For the next three years, Plan B One-Step will be the only brand of the morning-after pill that will be allowed to be sold over the counter with no age restrictions.
That's what the Food and Drug Administration (FDA) decided on Monday, noting that this period of "exclusivity" will last until April 30, 2016.
FDA spokeswoman Stephanie Yao noted in a statement to KPCC that drug companies seeking to manufacture new, generic versions of the one-step (one-pill) morning-after contraception may still win FDA approval. But they will not be able to sell their product to girls younger than 17 – at least until Plan B's exclusivity expires in 2016.
What this boils down to:
- Anyone can buy the brand-name, Plan B One-Step pill.
- The only people who will be able to buy generic versions of the one-step morning-after pill are girls 17 and older, and no prescription is required – only age verification.
- Girls younger than 17 won't have any access to generic one-step morning-after pills – at all.
- As noted by NPR, the two-pill (two-step) version of the morning-after pill will remain available to any girls who can verify that they're 17 or older or any girl younger than that with a prescription.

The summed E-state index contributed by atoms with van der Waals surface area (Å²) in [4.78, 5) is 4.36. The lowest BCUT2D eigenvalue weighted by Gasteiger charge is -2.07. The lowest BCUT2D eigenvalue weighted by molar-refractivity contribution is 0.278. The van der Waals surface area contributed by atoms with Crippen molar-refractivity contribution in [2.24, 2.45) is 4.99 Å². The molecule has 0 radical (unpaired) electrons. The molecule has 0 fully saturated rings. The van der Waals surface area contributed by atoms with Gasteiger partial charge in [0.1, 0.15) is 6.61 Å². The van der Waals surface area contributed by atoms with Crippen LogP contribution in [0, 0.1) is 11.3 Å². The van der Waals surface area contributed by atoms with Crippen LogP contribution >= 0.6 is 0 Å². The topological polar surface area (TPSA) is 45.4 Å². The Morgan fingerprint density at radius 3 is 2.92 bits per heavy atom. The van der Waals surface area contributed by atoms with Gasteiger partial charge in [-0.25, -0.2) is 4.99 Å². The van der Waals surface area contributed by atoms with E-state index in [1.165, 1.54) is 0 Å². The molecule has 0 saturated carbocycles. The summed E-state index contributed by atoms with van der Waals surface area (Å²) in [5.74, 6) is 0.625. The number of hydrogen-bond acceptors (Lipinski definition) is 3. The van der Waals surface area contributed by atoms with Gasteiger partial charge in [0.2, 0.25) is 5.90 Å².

It's complicated, in other words.
In South L.A., the morning-after pill can be an effective tool in combatting the area's high teen pregnancy rate. The latest public health data indicates the area sees more than 51 teen births for every 1,000 live births, which is by far the highest teen birth rate in Los Angeles County.
But it's not a cheap pill. According to the Boston Globe, Plan B retails for about $50 a pill. That's considerably more expensive than its generic counterparts, which can sell for as low as $20 each. But those less expensive options still carry age restrictions and/or require a prescription.
That can be a problem for girls and women who don't have reliable access to health care because time is of the essence when it comes to the morning-after pill: It's most effective at preventing unintended pregnancies when taken within 72 hours of having unprotected sex.
Plan B, which is manufactured by Teva, was approved for over-the-counter sale to all women of reproductive age in June, after a long, complex battle between federal health officials, the Obama Administration and the courts.
There are some critics of the resulting convoluted restrictions on who can buy what pill.
Dr. Cesar Barba, the interim medical director at UMMA Community Clinic in South Los Angeles, describe the approval of Plan B One-Step for wider sale and the remaining restrictions on cheaper generics as taking "one step forward and kind of a half-step back" in a June interview.
"It's important for access," Barba said at the time. "It's important to be able to give people options without having to go to their doctor in regards to birth control options."